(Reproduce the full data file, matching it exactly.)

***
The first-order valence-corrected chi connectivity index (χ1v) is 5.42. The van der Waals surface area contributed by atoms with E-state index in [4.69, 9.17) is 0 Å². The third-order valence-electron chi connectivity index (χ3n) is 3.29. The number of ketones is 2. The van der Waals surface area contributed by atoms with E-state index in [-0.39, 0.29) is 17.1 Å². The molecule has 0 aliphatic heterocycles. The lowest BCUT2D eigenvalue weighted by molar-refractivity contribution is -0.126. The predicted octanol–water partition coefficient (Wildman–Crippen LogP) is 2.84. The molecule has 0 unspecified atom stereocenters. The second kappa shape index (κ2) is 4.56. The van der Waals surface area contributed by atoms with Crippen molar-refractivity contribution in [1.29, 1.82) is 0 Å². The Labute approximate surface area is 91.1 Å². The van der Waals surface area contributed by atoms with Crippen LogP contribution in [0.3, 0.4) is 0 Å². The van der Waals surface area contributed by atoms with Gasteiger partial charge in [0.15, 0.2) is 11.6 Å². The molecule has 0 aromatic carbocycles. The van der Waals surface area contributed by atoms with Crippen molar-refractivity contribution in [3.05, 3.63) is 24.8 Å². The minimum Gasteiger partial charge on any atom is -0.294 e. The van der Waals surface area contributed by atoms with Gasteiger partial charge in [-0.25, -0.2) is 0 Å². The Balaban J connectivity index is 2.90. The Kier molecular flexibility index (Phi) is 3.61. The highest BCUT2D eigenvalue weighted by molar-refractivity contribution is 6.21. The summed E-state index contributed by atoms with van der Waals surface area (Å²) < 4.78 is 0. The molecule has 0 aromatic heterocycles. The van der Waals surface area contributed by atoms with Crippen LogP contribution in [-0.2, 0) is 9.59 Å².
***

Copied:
The first-order valence-corrected chi connectivity index (χ1v) is 5.42. The van der Waals surface area contributed by atoms with E-state index in [4.69, 9.17) is 0 Å². The third-order valence-electron chi connectivity index (χ3n) is 3.29. The number of ketones is 2. The van der Waals surface area contributed by atoms with E-state index in [-0.39, 0.29) is 17.1 Å². The molecule has 0 aliphatic heterocycles. The lowest BCUT2D eigenvalue weighted by molar-refractivity contribution is -0.126. The predicted octanol–water partition coefficient (Wildman–Crippen LogP) is 2.84. The molecule has 0 unspecified atom stereocenters. The second kappa shape index (κ2) is 4.56. The van der Waals surface area contributed by atoms with Crippen molar-refractivity contribution in [1.29, 1.82) is 0 Å². The Labute approximate surface area is 91.1 Å². The van der Waals surface area contributed by atoms with Crippen LogP contribution in [0.3, 0.4) is 0 Å². The van der Waals surface area contributed by atoms with Gasteiger partial charge in [0.15, 0.2) is 11.6 Å². The molecule has 0 aromatic carbocycles. The van der Waals surface area contributed by atoms with Crippen molar-refractivity contribution in [3.05, 3.63) is 24.8 Å². The minimum Gasteiger partial charge on any atom is -0.294 e. The van der Waals surface area contributed by atoms with Gasteiger partial charge in [-0.25, -0.2) is 0 Å². The Balaban J connectivity index is 2.90. The Kier molecular flexibility index (Phi) is 3.61. The highest BCUT2D eigenvalue weighted by molar-refractivity contribution is 6.21. The summed E-state index contributed by atoms with van der Waals surface area (Å²) < 4.78 is 0. The molecule has 0 aromatic heterocycles. The van der Waals surface area contributed by atoms with Crippen LogP contribution in [-0.2, 0) is 9.59 Å².